October 15, 2003
LAFAYETTE — It may be four years before Lafayette residents get the chance to see the work of Claude Monet, Henri Matisse and Paul Gaugin, according to Herman Mhire, director of the University Art Museum at UL Lafayette.
Mhire said that he hopes to reschedule the exhibition of paintings from France for 2007, “which coincidentally is the 250th anniversary of the birth of Marquis de Lafayette, for whom Lafayette is named.” The exhibition would have been the inaugural event for the $16 million art museum.
In a press release issued Monday afternoon, UL Lafayette President Ray Authement said there was not enough time for the university to test the climate controls of the new facility and to guarantee that the proper environment existed for the art.
Mhire said the museum received a $200,000 grant from the Louisiana Office of Tourism for the million-dollar exhibit. The grant required the museum to apply for the Arts and Artifacts Indemnity Program, administered by the National Endowment for the Arts.
Under the program, Mhire said, “the federal government assumes the risk.” Mhire said that the administrator of the program, Alice M. Whelihan, encouraged the museum to apply for the program, even though the program rarely accepts inaugural exhibitions presented in newly constructed buildings.
Mhire said that after the museum’s application was denied, an insurance policy from Huntington Block was secured for the exhibit.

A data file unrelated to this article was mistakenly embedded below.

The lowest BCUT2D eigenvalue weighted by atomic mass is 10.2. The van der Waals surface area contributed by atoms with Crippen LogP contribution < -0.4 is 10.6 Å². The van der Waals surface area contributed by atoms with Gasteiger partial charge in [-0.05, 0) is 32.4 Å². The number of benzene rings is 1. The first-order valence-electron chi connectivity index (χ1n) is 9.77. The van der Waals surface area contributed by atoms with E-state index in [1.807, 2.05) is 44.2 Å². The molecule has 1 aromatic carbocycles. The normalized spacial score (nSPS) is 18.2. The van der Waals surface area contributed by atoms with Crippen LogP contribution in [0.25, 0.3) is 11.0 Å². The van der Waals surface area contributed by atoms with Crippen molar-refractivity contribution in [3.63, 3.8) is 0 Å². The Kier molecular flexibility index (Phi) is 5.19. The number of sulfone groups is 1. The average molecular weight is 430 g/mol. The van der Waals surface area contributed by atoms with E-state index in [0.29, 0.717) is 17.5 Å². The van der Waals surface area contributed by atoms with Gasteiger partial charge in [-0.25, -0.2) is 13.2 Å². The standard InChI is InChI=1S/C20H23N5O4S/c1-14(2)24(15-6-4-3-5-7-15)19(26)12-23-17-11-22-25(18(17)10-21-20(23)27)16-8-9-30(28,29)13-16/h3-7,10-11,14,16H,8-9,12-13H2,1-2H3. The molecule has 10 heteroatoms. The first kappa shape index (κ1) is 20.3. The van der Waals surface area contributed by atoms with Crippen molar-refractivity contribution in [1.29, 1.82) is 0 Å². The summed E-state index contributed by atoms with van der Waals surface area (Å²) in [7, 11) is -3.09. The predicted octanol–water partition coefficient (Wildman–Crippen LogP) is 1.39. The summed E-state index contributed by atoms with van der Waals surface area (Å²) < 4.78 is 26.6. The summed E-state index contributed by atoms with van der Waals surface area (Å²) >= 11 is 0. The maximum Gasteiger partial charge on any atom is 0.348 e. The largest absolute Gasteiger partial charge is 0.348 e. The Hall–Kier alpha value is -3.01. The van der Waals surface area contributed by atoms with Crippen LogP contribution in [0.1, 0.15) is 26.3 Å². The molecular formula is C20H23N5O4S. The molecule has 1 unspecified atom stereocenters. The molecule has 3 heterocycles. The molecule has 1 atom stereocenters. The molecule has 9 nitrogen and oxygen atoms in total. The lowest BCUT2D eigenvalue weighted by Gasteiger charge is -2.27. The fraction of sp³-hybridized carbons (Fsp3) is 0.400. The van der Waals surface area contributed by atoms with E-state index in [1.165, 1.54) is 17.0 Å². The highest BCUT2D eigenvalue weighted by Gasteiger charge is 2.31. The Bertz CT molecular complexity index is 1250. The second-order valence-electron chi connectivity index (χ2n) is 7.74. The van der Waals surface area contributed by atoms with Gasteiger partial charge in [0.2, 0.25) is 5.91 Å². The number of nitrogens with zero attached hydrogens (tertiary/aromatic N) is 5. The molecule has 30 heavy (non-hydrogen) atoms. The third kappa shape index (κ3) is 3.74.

Henry Bernstein, general counsel for the Department of Culture, Recreation and Tourism, said the Office of Tourism has made a series of payments to the museum totaling $125,000. Bernstein said that the university will have to account for the money it has already spent.
“They don’t have to refund us the money they’ve already spent,” he said. “If they have funds they have not spent, then yes, they have to return those.”
Mhire said that he was uncertain about the exact amount of state funds that had already been spent, but estimated it was one-third to one-half of the total.
Mhire said that the exhibit was delayed solely because of the instability of the new facility’s climate control systems.
Paul Hilliard said that the postponement of the museum’s first exhibit hasn’t undermined its mission. The owner of Badger Oil in Lafayette, Hilliard provided the lead gift of $3 million to build the new facility.
“It’s like in the military — it’s the mission, not the man,” Hilliard said. You’ve got to always bear that in mind. We’re not going to let a little glitch like this be a deterrent of any sort. I think Herman and everybody who was associated with it was disappointed, but I think we just cut it too close.”